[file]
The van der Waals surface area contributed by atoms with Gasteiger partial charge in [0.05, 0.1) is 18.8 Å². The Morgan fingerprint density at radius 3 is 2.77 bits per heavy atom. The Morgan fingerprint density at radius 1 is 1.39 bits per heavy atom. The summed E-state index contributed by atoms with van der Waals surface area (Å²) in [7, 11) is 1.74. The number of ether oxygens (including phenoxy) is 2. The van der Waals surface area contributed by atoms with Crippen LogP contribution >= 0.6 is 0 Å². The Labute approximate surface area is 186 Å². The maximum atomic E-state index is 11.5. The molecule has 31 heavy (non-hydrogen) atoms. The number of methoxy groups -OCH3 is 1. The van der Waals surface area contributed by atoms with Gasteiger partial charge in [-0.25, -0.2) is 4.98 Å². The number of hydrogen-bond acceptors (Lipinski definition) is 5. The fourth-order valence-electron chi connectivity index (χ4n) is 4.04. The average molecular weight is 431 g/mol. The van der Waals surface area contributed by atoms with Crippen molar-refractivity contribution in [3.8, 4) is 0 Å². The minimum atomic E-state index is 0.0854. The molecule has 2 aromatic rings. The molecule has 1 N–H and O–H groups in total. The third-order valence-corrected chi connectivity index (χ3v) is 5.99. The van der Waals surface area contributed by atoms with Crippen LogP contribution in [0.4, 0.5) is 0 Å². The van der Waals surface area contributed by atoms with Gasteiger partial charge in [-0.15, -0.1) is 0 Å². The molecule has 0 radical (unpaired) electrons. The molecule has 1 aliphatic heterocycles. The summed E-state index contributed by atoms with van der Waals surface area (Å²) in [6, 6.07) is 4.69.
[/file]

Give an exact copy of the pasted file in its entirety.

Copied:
The van der Waals surface area contributed by atoms with Gasteiger partial charge in [0.05, 0.1) is 18.8 Å². The Morgan fingerprint density at radius 3 is 2.77 bits per heavy atom. The Morgan fingerprint density at radius 1 is 1.39 bits per heavy atom. The summed E-state index contributed by atoms with van der Waals surface area (Å²) in [7, 11) is 1.74. The number of ether oxygens (including phenoxy) is 2. The van der Waals surface area contributed by atoms with Crippen LogP contribution >= 0.6 is 0 Å². The Labute approximate surface area is 186 Å². The maximum atomic E-state index is 11.5. The molecule has 31 heavy (non-hydrogen) atoms. The number of methoxy groups -OCH3 is 1. The van der Waals surface area contributed by atoms with Gasteiger partial charge in [-0.25, -0.2) is 4.98 Å². The number of hydrogen-bond acceptors (Lipinski definition) is 5. The fourth-order valence-electron chi connectivity index (χ4n) is 4.04. The average molecular weight is 431 g/mol. The van der Waals surface area contributed by atoms with Crippen molar-refractivity contribution in [3.8, 4) is 0 Å². The minimum atomic E-state index is 0.0854. The molecule has 2 aromatic rings. The molecule has 1 N–H and O–H groups in total. The third-order valence-corrected chi connectivity index (χ3v) is 5.99. The van der Waals surface area contributed by atoms with Crippen LogP contribution in [0.4, 0.5) is 0 Å². The van der Waals surface area contributed by atoms with Gasteiger partial charge in [-0.15, -0.1) is 0 Å². The molecule has 0 radical (unpaired) electrons. The molecule has 1 aliphatic heterocycles. The summed E-state index contributed by atoms with van der Waals surface area (Å²) in [6, 6.07) is 4.69.